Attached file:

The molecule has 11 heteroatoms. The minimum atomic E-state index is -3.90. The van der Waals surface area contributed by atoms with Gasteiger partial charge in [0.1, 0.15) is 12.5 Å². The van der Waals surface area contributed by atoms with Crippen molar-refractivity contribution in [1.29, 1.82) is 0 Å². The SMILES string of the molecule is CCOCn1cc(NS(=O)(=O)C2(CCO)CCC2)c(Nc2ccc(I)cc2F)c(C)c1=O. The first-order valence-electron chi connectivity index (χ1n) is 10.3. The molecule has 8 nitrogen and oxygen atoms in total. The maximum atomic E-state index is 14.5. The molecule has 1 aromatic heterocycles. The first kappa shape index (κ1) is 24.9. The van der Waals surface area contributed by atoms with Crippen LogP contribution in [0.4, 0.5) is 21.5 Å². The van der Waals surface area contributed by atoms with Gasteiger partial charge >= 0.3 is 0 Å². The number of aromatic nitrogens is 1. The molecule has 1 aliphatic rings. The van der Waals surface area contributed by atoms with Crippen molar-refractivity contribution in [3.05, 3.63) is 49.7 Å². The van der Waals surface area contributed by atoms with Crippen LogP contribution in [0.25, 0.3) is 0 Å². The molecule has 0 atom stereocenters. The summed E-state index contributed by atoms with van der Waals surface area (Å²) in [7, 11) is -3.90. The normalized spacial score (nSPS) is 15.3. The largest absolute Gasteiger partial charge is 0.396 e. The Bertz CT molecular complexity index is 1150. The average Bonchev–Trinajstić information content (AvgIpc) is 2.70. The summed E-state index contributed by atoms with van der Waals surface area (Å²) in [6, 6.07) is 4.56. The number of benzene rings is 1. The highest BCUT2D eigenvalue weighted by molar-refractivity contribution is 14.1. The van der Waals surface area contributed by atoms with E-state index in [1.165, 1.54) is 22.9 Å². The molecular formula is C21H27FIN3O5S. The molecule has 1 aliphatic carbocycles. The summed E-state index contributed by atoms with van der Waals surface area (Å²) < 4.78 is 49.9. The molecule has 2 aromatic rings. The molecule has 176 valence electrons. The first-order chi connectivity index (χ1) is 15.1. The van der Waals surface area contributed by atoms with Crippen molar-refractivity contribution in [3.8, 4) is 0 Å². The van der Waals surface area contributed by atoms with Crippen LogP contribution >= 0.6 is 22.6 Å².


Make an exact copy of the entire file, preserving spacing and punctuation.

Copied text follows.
The molecule has 11 heteroatoms. The minimum atomic E-state index is -3.90. The van der Waals surface area contributed by atoms with Gasteiger partial charge in [0.1, 0.15) is 12.5 Å². The van der Waals surface area contributed by atoms with Crippen molar-refractivity contribution in [1.29, 1.82) is 0 Å². The SMILES string of the molecule is CCOCn1cc(NS(=O)(=O)C2(CCO)CCC2)c(Nc2ccc(I)cc2F)c(C)c1=O. The first-order valence-electron chi connectivity index (χ1n) is 10.3. The molecule has 8 nitrogen and oxygen atoms in total. The maximum atomic E-state index is 14.5. The molecule has 1 aromatic heterocycles. The first kappa shape index (κ1) is 24.9. The van der Waals surface area contributed by atoms with Crippen LogP contribution in [0.4, 0.5) is 21.5 Å². The van der Waals surface area contributed by atoms with Gasteiger partial charge >= 0.3 is 0 Å². The number of aromatic nitrogens is 1. The molecule has 1 aliphatic rings. The van der Waals surface area contributed by atoms with Crippen molar-refractivity contribution in [3.05, 3.63) is 49.7 Å². The van der Waals surface area contributed by atoms with Crippen LogP contribution in [0.25, 0.3) is 0 Å². The molecule has 0 atom stereocenters. The summed E-state index contributed by atoms with van der Waals surface area (Å²) in [7, 11) is -3.90. The normalized spacial score (nSPS) is 15.3. The largest absolute Gasteiger partial charge is 0.396 e. The Bertz CT molecular complexity index is 1150. The average Bonchev–Trinajstić information content (AvgIpc) is 2.70. The summed E-state index contributed by atoms with van der Waals surface area (Å²) in [6, 6.07) is 4.56. The number of benzene rings is 1. The highest BCUT2D eigenvalue weighted by molar-refractivity contribution is 14.1. The van der Waals surface area contributed by atoms with E-state index in [1.165, 1.54) is 22.9 Å². The molecular formula is C21H27FIN3O5S. The molecule has 1 aliphatic carbocycles. The summed E-state index contributed by atoms with van der Waals surface area (Å²) < 4.78 is 49.9. The molecule has 2 aromatic rings. The molecule has 176 valence electrons. The first-order chi connectivity index (χ1) is 15.1. The van der Waals surface area contributed by atoms with Crippen molar-refractivity contribution in [3.8, 4) is 0 Å². The van der Waals surface area contributed by atoms with Crippen LogP contribution >= 0.6 is 22.6 Å².